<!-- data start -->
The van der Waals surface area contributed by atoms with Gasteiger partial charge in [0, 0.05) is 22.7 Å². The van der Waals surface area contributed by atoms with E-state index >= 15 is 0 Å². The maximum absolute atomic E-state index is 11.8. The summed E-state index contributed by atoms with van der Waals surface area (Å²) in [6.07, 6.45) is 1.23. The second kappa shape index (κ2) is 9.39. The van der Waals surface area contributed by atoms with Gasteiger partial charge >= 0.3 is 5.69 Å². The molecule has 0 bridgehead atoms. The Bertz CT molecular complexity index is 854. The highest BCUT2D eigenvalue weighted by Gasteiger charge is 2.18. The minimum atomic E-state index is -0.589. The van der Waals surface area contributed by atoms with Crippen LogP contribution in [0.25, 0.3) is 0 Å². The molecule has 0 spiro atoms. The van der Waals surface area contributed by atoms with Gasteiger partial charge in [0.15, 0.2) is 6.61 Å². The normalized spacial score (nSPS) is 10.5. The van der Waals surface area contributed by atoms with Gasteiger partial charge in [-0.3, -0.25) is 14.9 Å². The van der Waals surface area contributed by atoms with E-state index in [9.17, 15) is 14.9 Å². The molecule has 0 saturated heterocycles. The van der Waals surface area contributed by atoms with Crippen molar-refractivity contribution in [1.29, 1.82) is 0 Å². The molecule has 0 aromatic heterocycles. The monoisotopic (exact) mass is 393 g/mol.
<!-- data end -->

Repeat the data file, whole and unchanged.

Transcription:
The van der Waals surface area contributed by atoms with Gasteiger partial charge in [0, 0.05) is 22.7 Å². The van der Waals surface area contributed by atoms with E-state index >= 15 is 0 Å². The maximum absolute atomic E-state index is 11.8. The summed E-state index contributed by atoms with van der Waals surface area (Å²) in [6.07, 6.45) is 1.23. The second kappa shape index (κ2) is 9.39. The van der Waals surface area contributed by atoms with Gasteiger partial charge >= 0.3 is 5.69 Å². The molecule has 0 bridgehead atoms. The Bertz CT molecular complexity index is 854. The highest BCUT2D eigenvalue weighted by Gasteiger charge is 2.18. The minimum atomic E-state index is -0.589. The van der Waals surface area contributed by atoms with Crippen LogP contribution in [0.25, 0.3) is 0 Å². The molecule has 0 spiro atoms. The van der Waals surface area contributed by atoms with Gasteiger partial charge in [0.15, 0.2) is 6.61 Å². The normalized spacial score (nSPS) is 10.5. The van der Waals surface area contributed by atoms with Gasteiger partial charge in [-0.3, -0.25) is 14.9 Å². The van der Waals surface area contributed by atoms with E-state index in [9.17, 15) is 14.9 Å². The molecule has 0 saturated heterocycles. The van der Waals surface area contributed by atoms with Crippen molar-refractivity contribution in [1.29, 1.82) is 0 Å². The molecule has 0 aromatic heterocycles. The monoisotopic (exact) mass is 393 g/mol.